Lesson Plan - Get It!
Did you know that the air you breath is actually 78% nitrogen? Why, then do we learn that oxygen is so important? How do all of these gasses mix together to make the air safe for humans? There are so many questions about the atmosphere, or air, of planets. But there is one thing we do know: Earth is the only planet with breathable air!
Earth is the planet we live on, and it is perfect for human beings!
The planet Earth is the third planet from the sun and is very complicated. To truly understand the Earth, you need to put your hands on it. Start with the Activity: Earth: More Land or More Water? by Joan Barksdale from Education.com (it is below*). You will need a parent, another student, or a teacher to do this with you.
You will need:
- An inflatable beach ball globe, around 12" diameter (if you cannot find one, ask your teacher or parent to create one with a balloon, and draw the earth and water on it).
*What you do (directions are written for the adult):
- To start the activity, toss the inflatable globe to your child, encouraging him or her to catch it with both hands, all fingers spread wide.
- After he catches it, ask your child to look where each of his or her thumbs landed. Did they end up on land or on water?
- Have your child throw the globe back to you. Note where your thumbs have landed.
- Start a chart for both you and your child. After each toss, note where each thumb landed, marking "W" for water and "L" for land, depending on what happens.
- Keep tossing the globe back and forth to one another for about 6-10 tosses. Don't forget to write down your results!
- When you are done tossing the globe and recording your results, look at your chart together and describe what you see. Which one is more: land or water? How do you know?
What did you discover about the Earth? Did you find out that Earth is made up of more water than land? To be exact, Earth is made up of 71% water! Can you believe that? Land is only 29% of the Earth's surface, and that is where all the people live. Think about that for a moment.
To give you an idea of how much of Earth is water, take a piece of paper and fold it in half, then fold it in half again, into four squares:
If Earth were flat, which we know it's not, one of these squares would the land that people live on, and the other three squares would be all water!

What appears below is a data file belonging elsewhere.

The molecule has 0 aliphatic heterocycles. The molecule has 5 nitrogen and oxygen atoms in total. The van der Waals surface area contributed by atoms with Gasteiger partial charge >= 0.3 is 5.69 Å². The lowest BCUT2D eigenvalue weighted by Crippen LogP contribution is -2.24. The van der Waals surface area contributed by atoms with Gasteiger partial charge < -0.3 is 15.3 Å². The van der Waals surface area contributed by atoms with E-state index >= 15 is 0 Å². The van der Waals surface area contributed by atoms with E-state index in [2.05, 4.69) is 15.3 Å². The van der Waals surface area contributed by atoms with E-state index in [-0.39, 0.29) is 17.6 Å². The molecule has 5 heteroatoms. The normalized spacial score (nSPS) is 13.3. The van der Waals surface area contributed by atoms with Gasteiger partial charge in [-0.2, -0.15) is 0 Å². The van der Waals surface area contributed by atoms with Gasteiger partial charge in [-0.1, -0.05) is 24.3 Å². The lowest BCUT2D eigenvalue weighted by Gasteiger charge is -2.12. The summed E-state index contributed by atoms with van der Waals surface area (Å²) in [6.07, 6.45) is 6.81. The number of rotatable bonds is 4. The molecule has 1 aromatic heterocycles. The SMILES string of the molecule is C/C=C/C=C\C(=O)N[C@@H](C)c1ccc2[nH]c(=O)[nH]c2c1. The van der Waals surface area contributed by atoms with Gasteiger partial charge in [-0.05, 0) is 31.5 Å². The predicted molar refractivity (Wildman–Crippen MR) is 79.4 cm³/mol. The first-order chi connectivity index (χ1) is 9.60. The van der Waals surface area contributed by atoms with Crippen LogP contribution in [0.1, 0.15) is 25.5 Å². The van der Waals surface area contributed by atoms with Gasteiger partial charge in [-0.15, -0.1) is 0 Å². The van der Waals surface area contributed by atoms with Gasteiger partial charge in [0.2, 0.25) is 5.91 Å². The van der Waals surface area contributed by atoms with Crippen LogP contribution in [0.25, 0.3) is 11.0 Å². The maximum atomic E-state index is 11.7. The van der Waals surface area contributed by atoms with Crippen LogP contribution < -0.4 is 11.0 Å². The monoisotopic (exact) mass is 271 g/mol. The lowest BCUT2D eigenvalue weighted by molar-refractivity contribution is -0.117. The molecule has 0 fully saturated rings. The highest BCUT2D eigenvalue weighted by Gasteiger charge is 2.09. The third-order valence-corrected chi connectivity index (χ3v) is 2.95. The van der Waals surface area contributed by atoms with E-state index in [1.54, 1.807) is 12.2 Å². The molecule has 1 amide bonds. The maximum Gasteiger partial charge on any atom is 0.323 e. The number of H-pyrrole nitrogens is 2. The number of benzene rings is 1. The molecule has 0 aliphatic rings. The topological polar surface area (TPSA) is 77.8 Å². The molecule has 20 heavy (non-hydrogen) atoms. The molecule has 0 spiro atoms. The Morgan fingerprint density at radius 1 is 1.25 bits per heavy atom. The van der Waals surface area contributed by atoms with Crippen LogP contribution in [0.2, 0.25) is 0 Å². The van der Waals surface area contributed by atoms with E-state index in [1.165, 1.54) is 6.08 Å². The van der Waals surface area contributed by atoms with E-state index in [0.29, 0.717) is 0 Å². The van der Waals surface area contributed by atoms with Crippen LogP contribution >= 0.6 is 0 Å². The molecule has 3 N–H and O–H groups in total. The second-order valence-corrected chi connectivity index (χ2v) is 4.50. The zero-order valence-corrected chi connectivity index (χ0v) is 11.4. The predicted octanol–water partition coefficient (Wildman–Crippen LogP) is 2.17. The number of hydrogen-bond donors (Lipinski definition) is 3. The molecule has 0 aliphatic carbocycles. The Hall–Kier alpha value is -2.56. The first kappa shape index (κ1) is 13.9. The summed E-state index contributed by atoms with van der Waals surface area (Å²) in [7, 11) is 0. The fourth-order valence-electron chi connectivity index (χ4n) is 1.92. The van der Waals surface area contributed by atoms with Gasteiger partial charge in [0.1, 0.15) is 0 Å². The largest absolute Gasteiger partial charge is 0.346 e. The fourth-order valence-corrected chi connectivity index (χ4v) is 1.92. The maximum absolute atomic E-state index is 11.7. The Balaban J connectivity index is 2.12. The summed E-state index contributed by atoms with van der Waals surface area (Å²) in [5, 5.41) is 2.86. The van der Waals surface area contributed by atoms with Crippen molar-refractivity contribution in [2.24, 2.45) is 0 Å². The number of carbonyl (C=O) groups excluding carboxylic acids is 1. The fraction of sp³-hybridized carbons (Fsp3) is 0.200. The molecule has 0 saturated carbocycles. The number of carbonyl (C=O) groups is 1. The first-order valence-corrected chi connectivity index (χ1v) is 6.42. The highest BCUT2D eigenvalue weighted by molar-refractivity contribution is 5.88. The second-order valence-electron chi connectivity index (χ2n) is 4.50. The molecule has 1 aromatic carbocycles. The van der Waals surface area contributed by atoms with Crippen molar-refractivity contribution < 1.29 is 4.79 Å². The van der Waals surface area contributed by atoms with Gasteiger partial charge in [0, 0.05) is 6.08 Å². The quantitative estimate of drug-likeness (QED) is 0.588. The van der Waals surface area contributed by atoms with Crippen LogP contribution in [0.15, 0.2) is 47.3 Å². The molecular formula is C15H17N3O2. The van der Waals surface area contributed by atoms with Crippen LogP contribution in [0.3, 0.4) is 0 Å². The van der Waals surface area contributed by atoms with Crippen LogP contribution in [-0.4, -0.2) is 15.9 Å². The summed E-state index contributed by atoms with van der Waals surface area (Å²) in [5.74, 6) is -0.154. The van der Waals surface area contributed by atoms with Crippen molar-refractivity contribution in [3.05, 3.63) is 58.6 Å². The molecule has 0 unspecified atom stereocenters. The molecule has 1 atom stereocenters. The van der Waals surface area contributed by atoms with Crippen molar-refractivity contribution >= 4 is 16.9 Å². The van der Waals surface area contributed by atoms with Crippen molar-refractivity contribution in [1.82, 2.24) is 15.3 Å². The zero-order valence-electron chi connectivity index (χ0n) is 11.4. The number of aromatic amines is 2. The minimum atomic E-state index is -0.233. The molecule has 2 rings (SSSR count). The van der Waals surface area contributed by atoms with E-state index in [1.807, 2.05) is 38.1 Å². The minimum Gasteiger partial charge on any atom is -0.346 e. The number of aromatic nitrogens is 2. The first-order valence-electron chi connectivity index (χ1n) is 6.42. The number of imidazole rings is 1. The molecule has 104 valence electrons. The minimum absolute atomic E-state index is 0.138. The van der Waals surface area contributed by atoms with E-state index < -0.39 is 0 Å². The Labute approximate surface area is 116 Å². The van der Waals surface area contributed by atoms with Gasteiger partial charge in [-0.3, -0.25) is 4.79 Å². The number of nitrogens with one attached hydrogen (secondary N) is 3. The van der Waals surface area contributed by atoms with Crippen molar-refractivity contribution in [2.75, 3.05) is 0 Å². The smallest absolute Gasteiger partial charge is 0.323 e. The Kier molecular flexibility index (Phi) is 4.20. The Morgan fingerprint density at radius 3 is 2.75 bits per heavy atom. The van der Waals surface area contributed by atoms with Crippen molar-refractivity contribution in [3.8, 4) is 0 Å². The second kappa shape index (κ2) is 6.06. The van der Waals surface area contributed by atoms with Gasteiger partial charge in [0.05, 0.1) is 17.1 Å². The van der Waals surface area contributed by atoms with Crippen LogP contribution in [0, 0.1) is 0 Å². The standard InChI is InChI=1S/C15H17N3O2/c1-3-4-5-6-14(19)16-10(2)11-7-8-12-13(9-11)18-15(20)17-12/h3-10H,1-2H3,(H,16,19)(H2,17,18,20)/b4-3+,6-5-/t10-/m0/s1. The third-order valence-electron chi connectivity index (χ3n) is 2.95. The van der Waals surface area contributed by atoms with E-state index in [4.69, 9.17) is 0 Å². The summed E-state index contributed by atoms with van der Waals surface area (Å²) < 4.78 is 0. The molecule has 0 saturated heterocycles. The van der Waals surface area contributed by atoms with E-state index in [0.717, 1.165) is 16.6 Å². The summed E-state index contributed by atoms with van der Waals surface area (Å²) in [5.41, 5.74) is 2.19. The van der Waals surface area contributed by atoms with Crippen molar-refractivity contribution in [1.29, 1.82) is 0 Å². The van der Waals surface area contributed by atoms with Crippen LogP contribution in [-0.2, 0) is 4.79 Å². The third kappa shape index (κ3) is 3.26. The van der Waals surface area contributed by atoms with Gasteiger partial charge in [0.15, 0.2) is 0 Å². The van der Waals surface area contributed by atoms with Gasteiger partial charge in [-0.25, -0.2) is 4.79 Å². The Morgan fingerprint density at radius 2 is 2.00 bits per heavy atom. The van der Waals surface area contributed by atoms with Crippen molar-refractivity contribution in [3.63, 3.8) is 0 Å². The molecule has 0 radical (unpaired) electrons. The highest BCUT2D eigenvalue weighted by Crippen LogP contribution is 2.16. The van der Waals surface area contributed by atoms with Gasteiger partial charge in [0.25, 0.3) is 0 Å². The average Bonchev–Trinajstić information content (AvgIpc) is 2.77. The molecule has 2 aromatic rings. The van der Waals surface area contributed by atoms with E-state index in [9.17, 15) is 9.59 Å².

Learning about our planet is a great way to understand how we as humans are able to survive on the resources, and just how valuable those resources are. Earth is also very unique in the way it revolves around the sun and rotates on its axis, providing just the right amount of gravity to keep us from floating into space. Here are some more fun facts:
- Earth is the heaviest planet in the universe.
- Earth has an invisible force called gravity that keeps you from floating away.
- Earth is not perfectly round but has a slight bulge in the middle. Review Earth Science's graphic shows the bulge around the middle of the earth.
- Earth is spinning very fast, but you can't feel it because of gravity.
- Earth is also revolving around the sun at 67,000 miles per hour! Are you dizzy yet?
- It takes the Earth 365¼ days to rotate around the sun, which is one calendar year.
- We have day and night because we spin around and the sun stays in one place.
- Earth has one moon, and the Earth and moon work together to cause the ocean's tides (the rise and fall of the ocean water).
- The hottest place on Earth hits 136 degrees Fahrenheit!
- Earth has seven land masses, called continents.
- The continent of Antarctica is holding 70% of Earth's fresh water, mostly in the form of ice.
For a more in-depth look at planet Earth, check out The Planet Earth: Astronomy and Space for Kids – FreeSchool:
This Earth we live on is amazing, and has so many interesting facts that we could go on and on! Living on Earth is quite simply remarkable and in the Got It? section, you will get to see why some of the facts above are important to understand.